Joe Schmidt
Nov 14, 2016 rated it really liked it
I'm not sure where it started, but I seem to have an unquenchable thirst for knowledge about WWII and the unique series of events that led to it. This book was a perfect addition to my reading inventory because it gave me a new perspective about events that I have read about previously from authors in myriad positions and perspectives. I found it valuable to read about Europe's "march to the abyss" from the American angle and it helped me to learn about why isolationist America avoided that conf ...more
Bill Palmer
Jun 20, 2015 rated it really liked it
The focus is the American press correspondents and to a lesser extent the diplomatic corps posted in Berlin throughout the '20s and '30s and the time frame referenced by the title. This makes for good reading if for nothing other than the anecdotal accounts of those who, for example, had the opportunity to personally interview Hitler, attend parties and other functions with top Nazi brass such as Goering and Goebbels, and who had regular contact and interaction with the everyday German citizen. ...more
Erik
What's really fascinating is that even as Hitler seized power, turned Germany into a police state, annexed his neighbors and started a war, almost all of the American journalists and diplomats still refused to believe what was happening until the very end. To the point that many felt the need to lie about their initial impression of the Nazis and Adolf himself during and after the war.
Roger Briggs
Mar 19, 2017 rated it it was amazing
In these times the impressions of Americans living in prewar Nazi Germany and journalists doing their work on the scene could be instructive in resisting a similar fate now in Trumpland. A well written and documented history of those times.
Nan St.Michael
May 27, 2017 rated it it was amazing
Very enlightening. Eerily similar to current life in the U.S.
This book should be required reading for everyone.
Lisa of Hopewell
Hitlerland, published in 2012, tells the story of journalists and diplomats, their wives and families present in Germany from not long before the 1923 Beer Hall Putsch and Hitler’s subsequent arrest, up until the U.S. entered World War II. Unlike great accounts, such as Rise of the Third Reich by William L. Shirer, this book looks at their perceptions at that moment with no gift of hindsight. Drawing on published and unpublished sources, that include observations by a very young John F. Kennedy ...more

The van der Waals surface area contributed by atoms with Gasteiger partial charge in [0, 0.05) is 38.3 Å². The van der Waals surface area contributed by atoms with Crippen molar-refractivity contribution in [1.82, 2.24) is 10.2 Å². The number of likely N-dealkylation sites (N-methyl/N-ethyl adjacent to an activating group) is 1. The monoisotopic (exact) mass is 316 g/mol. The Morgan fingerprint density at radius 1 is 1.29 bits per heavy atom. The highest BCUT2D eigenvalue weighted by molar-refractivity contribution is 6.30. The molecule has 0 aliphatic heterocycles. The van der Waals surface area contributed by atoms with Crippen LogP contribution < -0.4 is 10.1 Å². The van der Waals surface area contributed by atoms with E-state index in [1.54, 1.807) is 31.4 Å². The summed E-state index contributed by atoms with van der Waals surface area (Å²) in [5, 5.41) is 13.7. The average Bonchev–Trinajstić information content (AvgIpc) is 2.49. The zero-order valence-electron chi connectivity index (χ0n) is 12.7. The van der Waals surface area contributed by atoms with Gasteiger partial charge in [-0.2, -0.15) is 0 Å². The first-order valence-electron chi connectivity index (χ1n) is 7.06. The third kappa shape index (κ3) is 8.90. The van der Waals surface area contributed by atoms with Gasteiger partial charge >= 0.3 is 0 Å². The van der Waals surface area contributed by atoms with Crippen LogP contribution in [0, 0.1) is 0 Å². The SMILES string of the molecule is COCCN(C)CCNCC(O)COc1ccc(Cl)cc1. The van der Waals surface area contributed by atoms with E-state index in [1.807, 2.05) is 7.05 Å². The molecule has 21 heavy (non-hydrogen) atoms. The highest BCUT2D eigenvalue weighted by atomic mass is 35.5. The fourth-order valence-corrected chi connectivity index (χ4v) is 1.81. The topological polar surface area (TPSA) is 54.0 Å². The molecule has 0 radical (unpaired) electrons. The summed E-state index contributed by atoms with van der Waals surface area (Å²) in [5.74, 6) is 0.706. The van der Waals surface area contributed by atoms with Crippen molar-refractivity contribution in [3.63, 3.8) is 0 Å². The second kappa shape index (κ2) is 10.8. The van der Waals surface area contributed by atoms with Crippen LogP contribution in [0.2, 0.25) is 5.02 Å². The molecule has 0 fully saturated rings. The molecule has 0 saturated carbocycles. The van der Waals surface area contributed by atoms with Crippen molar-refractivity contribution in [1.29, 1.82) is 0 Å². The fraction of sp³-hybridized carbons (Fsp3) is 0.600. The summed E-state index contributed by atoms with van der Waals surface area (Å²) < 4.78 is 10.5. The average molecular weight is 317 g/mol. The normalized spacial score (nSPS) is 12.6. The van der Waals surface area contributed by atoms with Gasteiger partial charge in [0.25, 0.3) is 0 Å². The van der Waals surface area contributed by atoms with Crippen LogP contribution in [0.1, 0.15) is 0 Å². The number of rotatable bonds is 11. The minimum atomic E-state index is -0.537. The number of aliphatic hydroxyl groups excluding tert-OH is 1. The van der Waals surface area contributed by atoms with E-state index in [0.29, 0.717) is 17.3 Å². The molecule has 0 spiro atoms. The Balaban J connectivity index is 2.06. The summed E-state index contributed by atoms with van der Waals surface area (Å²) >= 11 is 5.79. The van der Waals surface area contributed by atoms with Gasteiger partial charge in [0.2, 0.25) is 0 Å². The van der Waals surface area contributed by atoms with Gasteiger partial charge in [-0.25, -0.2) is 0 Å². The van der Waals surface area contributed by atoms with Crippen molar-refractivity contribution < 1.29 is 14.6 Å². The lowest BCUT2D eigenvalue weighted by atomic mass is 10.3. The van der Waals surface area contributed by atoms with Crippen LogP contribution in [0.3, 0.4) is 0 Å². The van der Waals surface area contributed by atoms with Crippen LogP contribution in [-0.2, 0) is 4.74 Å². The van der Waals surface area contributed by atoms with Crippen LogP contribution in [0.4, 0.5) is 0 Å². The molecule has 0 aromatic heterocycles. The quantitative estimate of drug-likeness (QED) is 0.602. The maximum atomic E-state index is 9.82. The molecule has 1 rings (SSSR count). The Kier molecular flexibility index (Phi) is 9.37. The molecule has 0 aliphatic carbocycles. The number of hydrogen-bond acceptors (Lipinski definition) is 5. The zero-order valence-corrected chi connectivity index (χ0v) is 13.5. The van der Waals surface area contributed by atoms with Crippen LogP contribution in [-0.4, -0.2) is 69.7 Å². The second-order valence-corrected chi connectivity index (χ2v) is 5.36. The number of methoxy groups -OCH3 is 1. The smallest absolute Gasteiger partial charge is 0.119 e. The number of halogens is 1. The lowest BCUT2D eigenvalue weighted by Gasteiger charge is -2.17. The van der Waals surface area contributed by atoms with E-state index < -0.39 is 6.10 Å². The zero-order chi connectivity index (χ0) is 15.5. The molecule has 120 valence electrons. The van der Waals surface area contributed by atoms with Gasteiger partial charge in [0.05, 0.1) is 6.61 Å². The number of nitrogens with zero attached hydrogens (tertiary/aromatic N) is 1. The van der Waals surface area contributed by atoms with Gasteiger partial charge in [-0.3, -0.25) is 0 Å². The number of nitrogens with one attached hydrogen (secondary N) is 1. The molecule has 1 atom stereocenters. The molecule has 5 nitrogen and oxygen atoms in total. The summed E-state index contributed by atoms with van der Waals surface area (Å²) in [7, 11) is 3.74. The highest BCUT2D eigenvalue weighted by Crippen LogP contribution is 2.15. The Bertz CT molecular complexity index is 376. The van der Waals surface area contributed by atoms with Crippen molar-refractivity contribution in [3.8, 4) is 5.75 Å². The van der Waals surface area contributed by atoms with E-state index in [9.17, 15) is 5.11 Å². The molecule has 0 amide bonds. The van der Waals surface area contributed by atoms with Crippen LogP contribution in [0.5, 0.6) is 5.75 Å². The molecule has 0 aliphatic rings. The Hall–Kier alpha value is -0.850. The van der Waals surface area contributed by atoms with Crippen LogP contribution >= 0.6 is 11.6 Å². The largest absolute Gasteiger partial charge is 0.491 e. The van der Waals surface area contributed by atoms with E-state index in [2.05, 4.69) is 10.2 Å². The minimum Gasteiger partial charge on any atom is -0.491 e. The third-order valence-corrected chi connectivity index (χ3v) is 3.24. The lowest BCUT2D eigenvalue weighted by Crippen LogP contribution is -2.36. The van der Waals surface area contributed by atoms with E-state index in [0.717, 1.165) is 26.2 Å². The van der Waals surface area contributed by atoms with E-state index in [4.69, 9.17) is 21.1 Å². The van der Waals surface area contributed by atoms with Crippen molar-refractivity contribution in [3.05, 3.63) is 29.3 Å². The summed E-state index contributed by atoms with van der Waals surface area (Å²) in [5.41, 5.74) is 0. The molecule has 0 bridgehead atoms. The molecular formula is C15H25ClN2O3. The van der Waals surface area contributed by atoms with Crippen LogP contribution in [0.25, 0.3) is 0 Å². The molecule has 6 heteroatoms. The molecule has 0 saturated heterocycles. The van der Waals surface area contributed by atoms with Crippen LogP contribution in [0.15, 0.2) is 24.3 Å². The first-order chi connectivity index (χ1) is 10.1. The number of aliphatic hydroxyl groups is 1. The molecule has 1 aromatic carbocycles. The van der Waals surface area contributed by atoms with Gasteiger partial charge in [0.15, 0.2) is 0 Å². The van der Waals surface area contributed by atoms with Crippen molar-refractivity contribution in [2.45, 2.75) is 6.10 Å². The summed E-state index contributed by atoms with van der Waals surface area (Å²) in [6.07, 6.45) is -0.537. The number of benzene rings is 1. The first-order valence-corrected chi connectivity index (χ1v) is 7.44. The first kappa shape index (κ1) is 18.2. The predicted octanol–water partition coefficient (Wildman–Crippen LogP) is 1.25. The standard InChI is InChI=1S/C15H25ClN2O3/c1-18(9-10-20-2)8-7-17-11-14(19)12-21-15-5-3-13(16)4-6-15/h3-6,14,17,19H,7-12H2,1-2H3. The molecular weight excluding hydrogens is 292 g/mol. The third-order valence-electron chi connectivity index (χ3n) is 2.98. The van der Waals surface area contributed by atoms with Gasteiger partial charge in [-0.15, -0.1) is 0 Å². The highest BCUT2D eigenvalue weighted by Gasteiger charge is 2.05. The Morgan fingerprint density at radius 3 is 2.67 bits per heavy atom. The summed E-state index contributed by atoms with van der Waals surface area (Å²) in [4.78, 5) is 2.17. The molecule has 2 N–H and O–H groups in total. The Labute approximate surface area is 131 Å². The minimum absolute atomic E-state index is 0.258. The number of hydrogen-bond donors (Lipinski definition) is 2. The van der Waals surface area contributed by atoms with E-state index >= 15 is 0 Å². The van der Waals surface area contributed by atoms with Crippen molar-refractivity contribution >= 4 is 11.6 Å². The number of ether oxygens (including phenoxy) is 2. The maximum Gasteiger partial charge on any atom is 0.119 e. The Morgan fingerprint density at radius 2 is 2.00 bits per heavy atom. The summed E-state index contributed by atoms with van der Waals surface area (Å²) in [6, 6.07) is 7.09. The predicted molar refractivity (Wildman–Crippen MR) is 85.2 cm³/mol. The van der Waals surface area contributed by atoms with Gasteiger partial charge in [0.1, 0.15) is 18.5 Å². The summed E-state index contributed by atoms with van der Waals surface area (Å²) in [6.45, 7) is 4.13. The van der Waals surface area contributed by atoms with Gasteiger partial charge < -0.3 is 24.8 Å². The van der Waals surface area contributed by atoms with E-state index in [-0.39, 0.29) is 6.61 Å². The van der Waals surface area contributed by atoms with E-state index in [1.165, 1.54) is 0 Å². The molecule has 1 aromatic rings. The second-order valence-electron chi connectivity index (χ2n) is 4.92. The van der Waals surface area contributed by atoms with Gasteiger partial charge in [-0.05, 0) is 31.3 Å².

Katy St. Clair
Oct 21, 2016 rated it really liked it
Illuminating reading during this fakata election season. This is the best book about the rise of Hitler through the lenses of American journalists. (Much better than Erik Larsson's.) We get a detailed picture of Adolf's personality and draw, or lack thereof, since so many people commented on how boring and plain he was in real life. The author fleshes out Martha Dodd, the daughter of the American diplomat, much better than Larsson did, too, though he seems to revel a bit too much in her sluttine ...more
William Rhodes
Aug 18, 2018 rated it really liked it  ·  review of another edition
Historians have wondered how Germans followed Hitler over the abyss. Hitlerland attempts an explanation by using unusual source material: the prewar lives of correspondents and diplomats serving in Berlin. Some, who were attracted to a freewheeling uninhibited Berlin, developed a cultural bias that tolerated Nazi excesses. Some, who met Hitler as he rose to power, were dismissive and incredulous that this unimpressive man could rise to power. The truth dawned early for some but for others, aware ...more
R.S. Rowland
Jul 25, 2018 rated it it was amazing
Fascinating and detailed accounts of diplomats, newspaper reporters and businessmen who visited Nazi Germany before and up to the start of WW2. Eye-opening accounts from diaries and interviews of the foreign visitors who interacted with everyone from Hitler on down the line of bureaucrats who floated in the top circles of the German government. The description of German Jews and their varying reactions to the escalating dangers is heart-rending.
Craig
Nov 10, 2018 rated it really liked it
If you had visited Germany in the 1930s and met Hilter in person what would you have thought, without the benefit of hindsight?

Many US diplomats and journalists did. They then wrote without benefit of seeing the future. It is very interesting. The women often wrote that Hitler seemd to be a 'neuter', likely not to have ever had or have a sexual relationship with a woman. Hitler was described a effeminate. I never gathered that from the TV histories.
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What Key USA observers in Hitler's Germany Saw, Knew, Thought. 1 2 Jul 01, 2014 10:21AM  
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From back cover:
Andrew Nagorski, award-winning journalist, is vice president and director of public policy at the EastWest Institute, a New York-based international affairs think tank. During a long career at Newsweek, he served as the magazine's bureau chief in Hong Kong, Moscow, Rome, Bonn, Warsaw, and Berlin. He lives in Pelham Manor, New York.
“German nudists are the only successful rebels against Nazi control,” he wrote.” 0 likes
“Did he believe all that he said?' he asked. 'The question is inapplicable to this sort of personality. Subjectively Adolf Hitler was, in my opinion, entirely sincere even in his self-contradictions. For his is a humorless mind that simply excludes the need for consistency that might distress more intellectual types. To an actor the truth is anything that lies in its effect: if it makes the right impression it is true.'"

American journalist Edgar Mowrer on Hitler, 1933”